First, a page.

With fresh allegations and revelations over the extent of governments' surveillance of their citizens around the world, we ask whether there are instances when the concerns over privacy can be overruled.
Yes Internet freedom is a controversial topic, particularly in South Africa at the moment. The government has finalised its National Cyber Security Policy and Strategy and this year there will be a public participation process so that we can get input from all interested parties on their concerns before any regulation of the internet is considered. Presently there are concerns about the effects of cybercrime on the economy, child pornography, and the damage that hacking can have on business and government. But we are dealing with something that we haven't confronted before, making it necessary that we first understand what's going on – you can't just say no it's not a good idea to regulate, nor can you regulate if don't understand what you are regulating. Regarding spying, the world is run by accessing intelligence. People are always looking for information, which is most often not in the public domain. You can call it spying, but what it is, is protecting a country's national security interests. Whether you are getting this information from your neighbours or from your citizens, it is something no nation can survive without. Eavesdropping has been in business since the dawn of time. Of course it is possible to go overboard. ● Cecil Burgess - Chairperson of the South African Joint Standing Committee on Intelligence.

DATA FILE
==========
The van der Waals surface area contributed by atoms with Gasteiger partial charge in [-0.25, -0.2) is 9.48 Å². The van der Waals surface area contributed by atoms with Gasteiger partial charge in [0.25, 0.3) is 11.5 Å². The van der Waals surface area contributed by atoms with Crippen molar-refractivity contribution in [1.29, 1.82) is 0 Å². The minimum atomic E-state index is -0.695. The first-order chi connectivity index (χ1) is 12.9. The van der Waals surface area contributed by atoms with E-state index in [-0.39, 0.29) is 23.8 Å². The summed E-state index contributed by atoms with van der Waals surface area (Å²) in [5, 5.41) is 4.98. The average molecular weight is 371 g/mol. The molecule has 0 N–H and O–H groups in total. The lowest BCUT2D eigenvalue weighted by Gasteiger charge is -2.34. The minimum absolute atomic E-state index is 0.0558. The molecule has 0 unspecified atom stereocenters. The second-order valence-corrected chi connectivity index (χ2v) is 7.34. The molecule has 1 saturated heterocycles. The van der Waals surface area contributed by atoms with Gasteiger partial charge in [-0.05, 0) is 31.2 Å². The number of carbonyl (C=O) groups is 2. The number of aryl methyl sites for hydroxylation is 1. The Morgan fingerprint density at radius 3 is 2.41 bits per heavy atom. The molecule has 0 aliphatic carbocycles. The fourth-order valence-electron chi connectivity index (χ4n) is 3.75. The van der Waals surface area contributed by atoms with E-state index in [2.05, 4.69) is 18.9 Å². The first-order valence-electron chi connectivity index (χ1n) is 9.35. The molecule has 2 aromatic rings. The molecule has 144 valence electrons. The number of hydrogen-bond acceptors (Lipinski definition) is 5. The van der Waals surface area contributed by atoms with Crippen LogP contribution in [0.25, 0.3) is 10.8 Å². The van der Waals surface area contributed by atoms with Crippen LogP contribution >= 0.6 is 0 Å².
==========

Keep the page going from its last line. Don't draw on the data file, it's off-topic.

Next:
No If what we are talking about is the kind of wholesale extra-judicial interception of communications of the like that was exposed in America, then that is not justified. I do think that lawful and monitored interception of telecommunications for law enforcement purposes is acceptable. There is a huge difference between the interception of telecoms within a legal framework, and governments carrying out broad sweeping data gathering, which is not targeted and which is limited only by technical and financial restrictions. What I am hoping is that the review of the practices in the US will make people around the world aware of how vulnerable they are to cyber attack. It is not just the US government that carries out this kind of internet monitoring. This happens in Africa too. People around the world are woefully unaware of the security risks associated with the internet and this awareness is probably slightly lower in Africa. Many people in Africa are unwilling to rely on African Internet infrastructure, so they use Yahoo and Google, but this means that their highly sensitive information is open to interception while transiting through America. People used to think that there was confidentiality through anonymity – that their information would get lost among the rest – but people need to know that this is questionable protection. ● Mike Silber - Management Committee member of the Internet Service Providers' Association of South Africa.